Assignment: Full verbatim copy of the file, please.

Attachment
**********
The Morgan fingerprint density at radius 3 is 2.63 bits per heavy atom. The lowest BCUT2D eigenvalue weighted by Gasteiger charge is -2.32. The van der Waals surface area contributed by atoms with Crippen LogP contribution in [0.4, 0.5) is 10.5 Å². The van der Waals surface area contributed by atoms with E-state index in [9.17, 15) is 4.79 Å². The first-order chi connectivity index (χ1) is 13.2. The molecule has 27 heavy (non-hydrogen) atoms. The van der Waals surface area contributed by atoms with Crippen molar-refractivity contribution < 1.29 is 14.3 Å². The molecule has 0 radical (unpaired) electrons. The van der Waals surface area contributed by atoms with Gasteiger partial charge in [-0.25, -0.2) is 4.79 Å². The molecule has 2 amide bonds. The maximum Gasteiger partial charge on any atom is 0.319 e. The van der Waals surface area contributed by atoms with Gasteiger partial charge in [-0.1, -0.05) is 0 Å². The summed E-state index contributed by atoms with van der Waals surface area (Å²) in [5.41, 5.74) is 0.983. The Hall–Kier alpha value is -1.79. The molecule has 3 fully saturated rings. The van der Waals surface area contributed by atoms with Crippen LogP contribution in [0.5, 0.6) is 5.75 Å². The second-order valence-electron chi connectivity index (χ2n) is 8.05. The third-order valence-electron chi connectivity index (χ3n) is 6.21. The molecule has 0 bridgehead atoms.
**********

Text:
The Morgan fingerprint density at radius 3 is 2.63 bits per heavy atom. The lowest BCUT2D eigenvalue weighted by Gasteiger charge is -2.32. The van der Waals surface area contributed by atoms with Crippen LogP contribution in [0.4, 0.5) is 10.5 Å². The van der Waals surface area contributed by atoms with E-state index in [9.17, 15) is 4.79 Å². The first-order chi connectivity index (χ1) is 13.2. The molecule has 27 heavy (non-hydrogen) atoms. The van der Waals surface area contributed by atoms with Crippen molar-refractivity contribution < 1.29 is 14.3 Å². The molecule has 0 radical (unpaired) electrons. The van der Waals surface area contributed by atoms with Gasteiger partial charge in [-0.25, -0.2) is 4.79 Å². The molecule has 2 amide bonds. The maximum Gasteiger partial charge on any atom is 0.319 e. The van der Waals surface area contributed by atoms with Gasteiger partial charge in [-0.1, -0.05) is 0 Å². The summed E-state index contributed by atoms with van der Waals surface area (Å²) in [5.41, 5.74) is 0.983. The Hall–Kier alpha value is -1.79. The molecule has 3 fully saturated rings. The van der Waals surface area contributed by atoms with Crippen LogP contribution in [0.5, 0.6) is 5.75 Å². The second-order valence-electron chi connectivity index (χ2n) is 8.05. The third-order valence-electron chi connectivity index (χ3n) is 6.21. The molecule has 0 bridgehead atoms.